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Removing False Gods From Our Prayers

Tuesday, February 2, 2021 @ 11:00 AM Removing False Gods From Our Prayers ATTENTION: Major social media outlets are finding ways to block the conservative/evangelical viewpoint. Click here for daily electronic delivery of The Stand's Daily Digest - the day's top blogs from AFA.

Dr. Robert Youngblood The Stand MORE

Letting God be God in your life and prayers means letting Him remove that which steals His glory – especially false gods and idols.  His pruning process in our prayer lives glorifies Him, grows us, and further shines His Light into the darkness of the world. 

Little children, keep yourselves from idols (1 John 5:21).

The Lord saw that the wickedness of man was great in the earth, and that every intention of the thoughts of his heart was only evil continually (Genesis 6:5 ESV).

Take no part in the unfruitful works of darkness, but instead expose them (Ephesians 5:11 ESV).

So let’s be clear, an idol represents a false god with varying forms, and the idea of having them in our prayers seems like a desecration.  It is. 

It is the profane existing beside the sacred.  It is the darnel growing beside the wheat.  Charles Spurgeon wrote:

"If you love anything better than God – you are idolaters.  If there is anything you would not give up for God – it is your idol.  If there is anything that you seek with greater fervor than you seek the glory of God – that is your idol.  True conversion is a turning from every idol."

I’ve been asked, “Why would God listen to us if we aren’t even praying to Him?”  Somehow, through His grace and mercy, He listens for our prayers despite our ignorance.  Even so, He desires us to move from ignorance to Truth so that requires being in His presence through Bible study and prayer.

When we allow God to examine us against His holiness and His command in Mark 12:30 “…And you shall love the Lord your God with all your heart and with all your soul, all your mind, and all your strength’” then the enormity of our shortcomings become more easily apparent – if we don’t harden our hearts against Him. 

Our sins should not seem insignificant and small when compared against those four uses of “all” and God’s nature and standards.  Let His pruning of our prayers begin.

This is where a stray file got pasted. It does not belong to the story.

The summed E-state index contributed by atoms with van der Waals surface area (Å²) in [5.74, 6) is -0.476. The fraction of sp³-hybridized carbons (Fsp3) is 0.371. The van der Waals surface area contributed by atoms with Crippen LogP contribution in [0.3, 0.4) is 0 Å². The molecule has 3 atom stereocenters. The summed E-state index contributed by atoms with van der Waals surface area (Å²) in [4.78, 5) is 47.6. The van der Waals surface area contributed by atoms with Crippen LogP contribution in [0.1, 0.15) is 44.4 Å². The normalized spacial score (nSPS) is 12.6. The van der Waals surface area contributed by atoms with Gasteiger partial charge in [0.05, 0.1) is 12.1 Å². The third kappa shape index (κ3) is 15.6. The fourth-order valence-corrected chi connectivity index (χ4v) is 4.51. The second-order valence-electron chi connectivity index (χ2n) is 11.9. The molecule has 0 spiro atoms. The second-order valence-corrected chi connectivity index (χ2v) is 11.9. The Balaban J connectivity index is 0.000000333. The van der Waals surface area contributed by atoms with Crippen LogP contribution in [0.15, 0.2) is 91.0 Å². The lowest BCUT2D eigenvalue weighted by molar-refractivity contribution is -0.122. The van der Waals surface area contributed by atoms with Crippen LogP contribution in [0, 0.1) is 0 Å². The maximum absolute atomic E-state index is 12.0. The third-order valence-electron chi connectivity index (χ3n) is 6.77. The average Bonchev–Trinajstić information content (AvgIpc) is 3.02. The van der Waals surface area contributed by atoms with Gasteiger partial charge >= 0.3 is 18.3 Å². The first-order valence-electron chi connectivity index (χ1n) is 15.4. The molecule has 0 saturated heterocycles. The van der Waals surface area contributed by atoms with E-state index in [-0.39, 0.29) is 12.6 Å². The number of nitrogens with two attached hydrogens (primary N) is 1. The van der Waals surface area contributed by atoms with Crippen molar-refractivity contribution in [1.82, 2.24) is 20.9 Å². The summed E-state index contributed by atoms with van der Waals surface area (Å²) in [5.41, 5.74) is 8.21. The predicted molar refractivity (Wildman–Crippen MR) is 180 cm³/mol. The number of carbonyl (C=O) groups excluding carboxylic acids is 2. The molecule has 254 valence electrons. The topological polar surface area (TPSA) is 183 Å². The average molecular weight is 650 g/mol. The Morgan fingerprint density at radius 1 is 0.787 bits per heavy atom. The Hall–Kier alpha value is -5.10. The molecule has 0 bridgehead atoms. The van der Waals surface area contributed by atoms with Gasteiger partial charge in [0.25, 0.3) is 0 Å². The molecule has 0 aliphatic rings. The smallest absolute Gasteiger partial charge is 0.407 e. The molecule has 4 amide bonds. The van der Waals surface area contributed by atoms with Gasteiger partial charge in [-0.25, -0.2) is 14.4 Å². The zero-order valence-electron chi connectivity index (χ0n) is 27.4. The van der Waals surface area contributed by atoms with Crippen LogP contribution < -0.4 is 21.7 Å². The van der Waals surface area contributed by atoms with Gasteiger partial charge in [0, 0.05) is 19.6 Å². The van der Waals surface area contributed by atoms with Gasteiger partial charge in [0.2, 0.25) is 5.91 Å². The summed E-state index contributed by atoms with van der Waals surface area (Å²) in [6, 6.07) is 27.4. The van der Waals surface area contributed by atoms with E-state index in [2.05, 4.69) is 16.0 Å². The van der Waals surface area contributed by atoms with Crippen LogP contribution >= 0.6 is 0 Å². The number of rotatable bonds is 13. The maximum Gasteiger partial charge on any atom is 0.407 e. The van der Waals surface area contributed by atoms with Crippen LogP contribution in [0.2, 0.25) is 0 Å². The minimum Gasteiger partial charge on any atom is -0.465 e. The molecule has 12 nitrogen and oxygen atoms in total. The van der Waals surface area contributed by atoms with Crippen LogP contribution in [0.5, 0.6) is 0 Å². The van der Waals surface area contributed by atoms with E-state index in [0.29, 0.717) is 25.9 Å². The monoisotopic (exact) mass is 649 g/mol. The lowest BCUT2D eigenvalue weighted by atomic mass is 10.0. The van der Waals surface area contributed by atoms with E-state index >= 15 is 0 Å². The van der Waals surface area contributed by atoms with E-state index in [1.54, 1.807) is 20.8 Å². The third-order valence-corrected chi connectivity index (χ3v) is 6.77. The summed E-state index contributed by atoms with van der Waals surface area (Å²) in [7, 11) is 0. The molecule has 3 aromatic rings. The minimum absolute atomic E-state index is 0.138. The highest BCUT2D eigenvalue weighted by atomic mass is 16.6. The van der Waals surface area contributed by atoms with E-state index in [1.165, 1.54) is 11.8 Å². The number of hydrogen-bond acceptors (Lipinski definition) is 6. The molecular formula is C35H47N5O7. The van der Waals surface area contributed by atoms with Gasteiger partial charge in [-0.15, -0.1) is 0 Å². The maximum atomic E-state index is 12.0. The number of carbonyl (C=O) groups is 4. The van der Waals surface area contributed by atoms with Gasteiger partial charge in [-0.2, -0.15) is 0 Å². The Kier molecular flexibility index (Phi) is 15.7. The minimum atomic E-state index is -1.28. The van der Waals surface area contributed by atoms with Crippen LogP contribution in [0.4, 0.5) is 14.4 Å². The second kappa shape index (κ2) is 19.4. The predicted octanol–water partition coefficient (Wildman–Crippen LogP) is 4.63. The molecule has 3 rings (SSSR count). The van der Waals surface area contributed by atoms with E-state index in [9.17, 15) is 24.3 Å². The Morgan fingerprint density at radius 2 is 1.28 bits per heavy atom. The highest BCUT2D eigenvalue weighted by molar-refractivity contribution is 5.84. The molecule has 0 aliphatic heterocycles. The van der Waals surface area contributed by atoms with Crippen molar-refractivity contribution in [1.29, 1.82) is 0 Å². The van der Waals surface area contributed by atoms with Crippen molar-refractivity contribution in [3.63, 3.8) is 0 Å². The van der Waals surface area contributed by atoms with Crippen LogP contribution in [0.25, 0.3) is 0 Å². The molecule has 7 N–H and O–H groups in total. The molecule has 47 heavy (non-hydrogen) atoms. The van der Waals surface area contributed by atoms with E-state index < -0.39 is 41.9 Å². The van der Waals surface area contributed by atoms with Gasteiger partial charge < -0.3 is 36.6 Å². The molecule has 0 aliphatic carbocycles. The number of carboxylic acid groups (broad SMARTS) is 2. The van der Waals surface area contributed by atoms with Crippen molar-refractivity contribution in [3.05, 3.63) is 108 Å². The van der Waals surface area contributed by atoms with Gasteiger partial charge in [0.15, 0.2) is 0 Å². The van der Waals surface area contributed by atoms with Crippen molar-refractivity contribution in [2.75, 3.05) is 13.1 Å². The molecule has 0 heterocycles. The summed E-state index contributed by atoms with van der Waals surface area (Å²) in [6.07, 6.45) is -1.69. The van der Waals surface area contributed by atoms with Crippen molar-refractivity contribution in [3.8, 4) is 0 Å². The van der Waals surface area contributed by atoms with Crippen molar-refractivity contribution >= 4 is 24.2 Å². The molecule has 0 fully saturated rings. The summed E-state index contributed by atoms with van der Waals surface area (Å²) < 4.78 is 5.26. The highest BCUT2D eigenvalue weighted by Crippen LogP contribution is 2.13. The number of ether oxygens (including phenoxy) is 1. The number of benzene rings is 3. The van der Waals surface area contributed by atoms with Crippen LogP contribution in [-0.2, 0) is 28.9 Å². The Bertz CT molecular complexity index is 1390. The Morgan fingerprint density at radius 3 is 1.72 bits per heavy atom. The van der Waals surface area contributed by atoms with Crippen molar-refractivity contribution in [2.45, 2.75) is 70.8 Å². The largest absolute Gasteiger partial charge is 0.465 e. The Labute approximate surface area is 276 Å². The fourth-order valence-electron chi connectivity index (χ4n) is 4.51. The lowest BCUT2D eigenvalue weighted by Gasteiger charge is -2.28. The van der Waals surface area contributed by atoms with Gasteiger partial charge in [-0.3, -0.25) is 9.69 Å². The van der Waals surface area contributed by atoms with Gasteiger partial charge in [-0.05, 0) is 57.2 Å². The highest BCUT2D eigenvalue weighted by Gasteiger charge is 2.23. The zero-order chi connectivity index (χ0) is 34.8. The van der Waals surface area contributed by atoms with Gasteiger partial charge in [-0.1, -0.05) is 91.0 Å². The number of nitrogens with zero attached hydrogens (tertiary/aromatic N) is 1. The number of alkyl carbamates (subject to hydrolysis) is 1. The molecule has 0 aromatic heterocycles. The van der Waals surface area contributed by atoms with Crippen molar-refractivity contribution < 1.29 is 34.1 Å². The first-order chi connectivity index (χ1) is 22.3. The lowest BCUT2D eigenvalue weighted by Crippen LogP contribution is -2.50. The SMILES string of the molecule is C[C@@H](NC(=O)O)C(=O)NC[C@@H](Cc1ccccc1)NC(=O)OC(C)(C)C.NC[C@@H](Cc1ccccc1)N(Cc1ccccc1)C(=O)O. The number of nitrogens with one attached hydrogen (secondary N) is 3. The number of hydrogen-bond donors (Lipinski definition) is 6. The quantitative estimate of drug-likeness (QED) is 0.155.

C.S. Lewis’ The Screwtape Letters on prayer

The Screwtape Letters is a fictional account by Lewis of how hell would run if it were a business. 

This short work consists of 31 letters from a master demon, Screwtape, who is mentoring a junior demon, Wormwood, who also is his nephew.  Wormwood is to guide the man (“the patient”) toward hell and if he cannot do that, then he is to prevent any growth of faith about God.

The fourth letter addresses the subject of prayer, and the gist of it is stopping the recently re-converted “patient” from achieving a “nakedness of the soul in prayer” through a variety of strategies. Many of these have ties to the way idolatry can appear in our prayer lives.

Even so, Screwtape warns Wormwood, “Wherever there is prayer, there is danger of His [God’s] own immediate action.”

1.)  “The best thing … is to keep the patient from the serious intention of prayer.”

God’s Word clearly gives us instructions telling us to pray.  See Ephesians 6:18, Luke 18:1, Colossians 4:12, Romans 12:12, and so many more.   It was Samuel Chadwick who said of Satan, “He laughs at our toil, mocks our wisdom, but trembles when we pray.” 

Prayer is the true test of a Christian’s devotion and intimacy with God according to James Houston, Senior Fellow, C.S. Lewis Institute.  Then he adds, “Its absence is the evidence of a merely theoretical framework of faith.” 

Isn’t ignoring God through prayer letting other objects, thoughts, or busyness take His place? 

Let the pruning continue.

2.)  Another approach was to stimulate a negative attitude to prayer by getting the patient to think of them similar to “the parrot-like nature of his prayers in childhood.”